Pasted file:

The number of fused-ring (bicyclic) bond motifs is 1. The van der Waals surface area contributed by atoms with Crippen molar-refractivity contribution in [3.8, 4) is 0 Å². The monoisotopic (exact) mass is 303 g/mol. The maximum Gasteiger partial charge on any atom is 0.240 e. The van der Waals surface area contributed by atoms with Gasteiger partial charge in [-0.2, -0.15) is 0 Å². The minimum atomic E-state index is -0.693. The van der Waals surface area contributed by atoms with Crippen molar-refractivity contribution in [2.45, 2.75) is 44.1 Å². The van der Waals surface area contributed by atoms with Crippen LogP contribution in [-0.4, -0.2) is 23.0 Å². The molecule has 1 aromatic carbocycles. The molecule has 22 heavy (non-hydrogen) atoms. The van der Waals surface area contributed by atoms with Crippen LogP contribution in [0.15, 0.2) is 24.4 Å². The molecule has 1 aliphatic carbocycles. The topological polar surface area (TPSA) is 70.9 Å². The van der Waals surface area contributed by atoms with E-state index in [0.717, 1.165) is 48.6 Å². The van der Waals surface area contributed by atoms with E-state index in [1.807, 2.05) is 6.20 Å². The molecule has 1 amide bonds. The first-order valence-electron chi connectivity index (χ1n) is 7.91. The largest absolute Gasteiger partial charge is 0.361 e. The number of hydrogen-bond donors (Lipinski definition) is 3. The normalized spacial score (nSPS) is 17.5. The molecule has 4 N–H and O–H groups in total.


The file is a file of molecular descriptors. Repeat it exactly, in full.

The number of fused-ring (bicyclic) bond motifs is 1. The van der Waals surface area contributed by atoms with Crippen molar-refractivity contribution in [3.8, 4) is 0 Å². The monoisotopic (exact) mass is 303 g/mol. The maximum Gasteiger partial charge on any atom is 0.240 e. The van der Waals surface area contributed by atoms with Gasteiger partial charge in [-0.2, -0.15) is 0 Å². The minimum atomic E-state index is -0.693. The van der Waals surface area contributed by atoms with Crippen molar-refractivity contribution in [2.45, 2.75) is 44.1 Å². The van der Waals surface area contributed by atoms with Crippen LogP contribution in [-0.4, -0.2) is 23.0 Å². The molecule has 1 aromatic carbocycles. The molecule has 22 heavy (non-hydrogen) atoms. The van der Waals surface area contributed by atoms with Crippen LogP contribution in [0.15, 0.2) is 24.4 Å². The molecule has 1 aliphatic carbocycles. The topological polar surface area (TPSA) is 70.9 Å². The van der Waals surface area contributed by atoms with E-state index in [0.717, 1.165) is 48.6 Å². The van der Waals surface area contributed by atoms with E-state index in [1.807, 2.05) is 6.20 Å². The molecule has 1 amide bonds. The first-order valence-electron chi connectivity index (χ1n) is 7.91. The largest absolute Gasteiger partial charge is 0.361 e. The number of hydrogen-bond donors (Lipinski definition) is 3. The normalized spacial score (nSPS) is 17.5. The molecule has 4 N–H and O–H groups in total.